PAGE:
MUMBAI: The US generic drug industry, dominated by Indian companies, has found a surprising champion in former US Food and Drug Administration head Scott Gottlieb. He’s come out in support of generic drugs, which have been facing negative publicity over quality issues.

Gottlieb, 46, who resigned in the middle of his tenure in March this year, has been tweeting to convince patients that generic drugs are safe, a move that should boost the image of several manufacturers, including Indian pharma companies that have been criticised in the past for poor quality standards.

“I take generic drugs and have extreme confidence in them. I prescribed them to help my patients achieve value in their healthcare,” he tweeted on May 13. “Some bad problems arose years ago. We learned from them; and responded. Today’s generic drug framework is vigilant and upholds FDA’s gold standard.” Nearly 90% of medicines that American patients take are non-branded generics. Across the world, they have become one of the key means of providing accessible healthcare, being cheaper than branded drugs.

Increased Oversight

“I wouldn’t say Gottlieb is taking our side. He is speaking for the wellbeing of patients and we also believe that patients’ safety is of utmost importance for us,” said Sudarshan Jain, director general of the Indian Pharmaceutical Alliance (IPA), a lobby group of leading Indian drug companies.

The former FDA commissioner, who’s a physician, said generic drugs approved by the US FDA are safe and effective and equal to their branded counterparts, and though the generic industry has faced challenges, much has changed in last decade. For one thing, the regulator’s oversight has vastly expanded, he said.

In the past few years, the FDA has hired more than 1,000 people to work on generic drug issues. Inspections are up significantly, as are warning letters. This reflects the increased oversight and strength of the FDA’s generic programme. The Generic Drug User Fee programme has helped to vastly expanded regulatory scrutiny, Gottlieb tweeted.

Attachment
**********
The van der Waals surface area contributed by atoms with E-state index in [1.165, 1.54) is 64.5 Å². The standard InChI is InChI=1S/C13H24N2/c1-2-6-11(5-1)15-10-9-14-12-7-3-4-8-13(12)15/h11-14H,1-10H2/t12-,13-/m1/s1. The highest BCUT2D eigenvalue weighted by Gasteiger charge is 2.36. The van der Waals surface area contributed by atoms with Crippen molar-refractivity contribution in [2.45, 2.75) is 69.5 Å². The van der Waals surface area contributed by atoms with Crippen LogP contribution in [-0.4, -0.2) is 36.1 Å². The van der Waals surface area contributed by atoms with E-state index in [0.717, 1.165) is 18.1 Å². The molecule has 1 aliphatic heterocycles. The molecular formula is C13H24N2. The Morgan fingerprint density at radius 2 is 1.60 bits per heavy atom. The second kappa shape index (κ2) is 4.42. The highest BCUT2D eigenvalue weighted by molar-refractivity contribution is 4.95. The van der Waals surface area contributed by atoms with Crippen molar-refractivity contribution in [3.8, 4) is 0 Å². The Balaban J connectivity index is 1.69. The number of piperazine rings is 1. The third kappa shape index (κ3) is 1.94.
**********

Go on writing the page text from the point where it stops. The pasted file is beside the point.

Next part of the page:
Gottlieb’s comments came amid social media chatter over a new book by journalist author Katherine Eban, which documents poor manufacturing practices followed by generic drug companies in eight countries, including India.

Indian generic makers such as Sun Pharmaceuticals, Lupin and Dr Reddy’s built their fortunes over a decade ago during the US generic gold rush. But they faced a setback after Ranbaxy Laboratories (now part of Sun) was indicted in a Department of Justice (DOJ) investigation over falsification of data and suppling poor quality drugs to US patients in 2013.

As a result, scrutiny increased significantly. Gottlieb said that the FDA’s total pre-approval and surveillance inspections in China rose from 19 in 2007 to 153 in 2018 and in India from 66 in 2007 to 252 in 2018.

The US healthcare system has benefitted to the tune of $2 trillion in savings from generic drugs in the last decade. Of that, $293 billion came in 2018 alone, according to a report by consulting firm IQVIA Institute for Human Data Science.

In the last decade there has been a significant improvement in the quality culture of Indian companies, IPA’s Jain said. Recent audits of Indian companies have shown they can be compared with the best in the world and this is also the reason why exports to US have grown, Jain said.